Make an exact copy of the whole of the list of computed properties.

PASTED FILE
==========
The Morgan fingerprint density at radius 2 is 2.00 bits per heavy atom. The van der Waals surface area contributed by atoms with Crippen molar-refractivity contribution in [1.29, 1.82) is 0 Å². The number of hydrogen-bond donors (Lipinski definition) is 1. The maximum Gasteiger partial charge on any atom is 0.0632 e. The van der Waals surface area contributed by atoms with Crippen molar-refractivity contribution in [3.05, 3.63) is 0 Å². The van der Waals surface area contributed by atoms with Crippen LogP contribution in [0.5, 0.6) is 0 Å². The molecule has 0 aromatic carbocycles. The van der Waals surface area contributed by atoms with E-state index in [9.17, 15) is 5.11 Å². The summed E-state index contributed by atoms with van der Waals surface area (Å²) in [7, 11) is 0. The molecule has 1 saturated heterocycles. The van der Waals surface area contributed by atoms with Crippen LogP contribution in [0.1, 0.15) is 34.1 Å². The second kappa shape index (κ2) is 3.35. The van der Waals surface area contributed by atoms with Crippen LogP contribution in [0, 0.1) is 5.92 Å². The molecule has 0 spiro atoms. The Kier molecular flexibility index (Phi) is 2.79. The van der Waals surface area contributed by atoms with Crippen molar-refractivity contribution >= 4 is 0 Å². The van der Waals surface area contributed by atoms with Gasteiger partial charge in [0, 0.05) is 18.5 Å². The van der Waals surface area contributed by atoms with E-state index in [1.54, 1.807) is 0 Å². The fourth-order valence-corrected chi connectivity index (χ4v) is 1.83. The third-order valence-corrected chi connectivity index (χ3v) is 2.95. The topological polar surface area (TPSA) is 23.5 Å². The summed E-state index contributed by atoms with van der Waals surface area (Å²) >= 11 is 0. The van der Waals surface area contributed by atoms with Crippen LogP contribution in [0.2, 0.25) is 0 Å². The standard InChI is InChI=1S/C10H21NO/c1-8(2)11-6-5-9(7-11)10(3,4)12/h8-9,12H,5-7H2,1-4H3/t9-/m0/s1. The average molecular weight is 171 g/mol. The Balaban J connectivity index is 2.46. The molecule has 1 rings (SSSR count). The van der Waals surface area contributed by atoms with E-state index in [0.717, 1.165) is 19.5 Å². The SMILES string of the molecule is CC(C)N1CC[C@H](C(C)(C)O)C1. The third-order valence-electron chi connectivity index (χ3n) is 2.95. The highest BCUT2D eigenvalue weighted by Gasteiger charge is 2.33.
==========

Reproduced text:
The Morgan fingerprint density at radius 2 is 2.00 bits per heavy atom. The van der Waals surface area contributed by atoms with Crippen molar-refractivity contribution in [1.29, 1.82) is 0 Å². The number of hydrogen-bond donors (Lipinski definition) is 1. The maximum Gasteiger partial charge on any atom is 0.0632 e. The van der Waals surface area contributed by atoms with Crippen molar-refractivity contribution in [3.05, 3.63) is 0 Å². The van der Waals surface area contributed by atoms with Crippen LogP contribution in [0.5, 0.6) is 0 Å². The molecule has 0 aromatic carbocycles. The van der Waals surface area contributed by atoms with E-state index in [9.17, 15) is 5.11 Å². The summed E-state index contributed by atoms with van der Waals surface area (Å²) in [7, 11) is 0. The molecule has 1 saturated heterocycles. The van der Waals surface area contributed by atoms with Crippen LogP contribution in [0.1, 0.15) is 34.1 Å². The second kappa shape index (κ2) is 3.35. The van der Waals surface area contributed by atoms with Crippen LogP contribution in [0, 0.1) is 5.92 Å². The molecule has 0 spiro atoms. The Kier molecular flexibility index (Phi) is 2.79. The van der Waals surface area contributed by atoms with Crippen molar-refractivity contribution >= 4 is 0 Å². The van der Waals surface area contributed by atoms with Gasteiger partial charge in [0, 0.05) is 18.5 Å². The van der Waals surface area contributed by atoms with E-state index in [1.54, 1.807) is 0 Å². The fourth-order valence-corrected chi connectivity index (χ4v) is 1.83. The third-order valence-corrected chi connectivity index (χ3v) is 2.95. The topological polar surface area (TPSA) is 23.5 Å². The summed E-state index contributed by atoms with van der Waals surface area (Å²) >= 11 is 0. The van der Waals surface area contributed by atoms with Crippen LogP contribution in [0.2, 0.25) is 0 Å². The standard InChI is InChI=1S/C10H21NO/c1-8(2)11-6-5-9(7-11)10(3,4)12/h8-9,12H,5-7H2,1-4H3/t9-/m0/s1. The average molecular weight is 171 g/mol. The Balaban J connectivity index is 2.46. The molecule has 1 rings (SSSR count). The van der Waals surface area contributed by atoms with E-state index in [0.717, 1.165) is 19.5 Å². The SMILES string of the molecule is CC(C)N1CC[C@H](C(C)(C)O)C1. The third-order valence-electron chi connectivity index (χ3n) is 2.95. The highest BCUT2D eigenvalue weighted by Gasteiger charge is 2.33.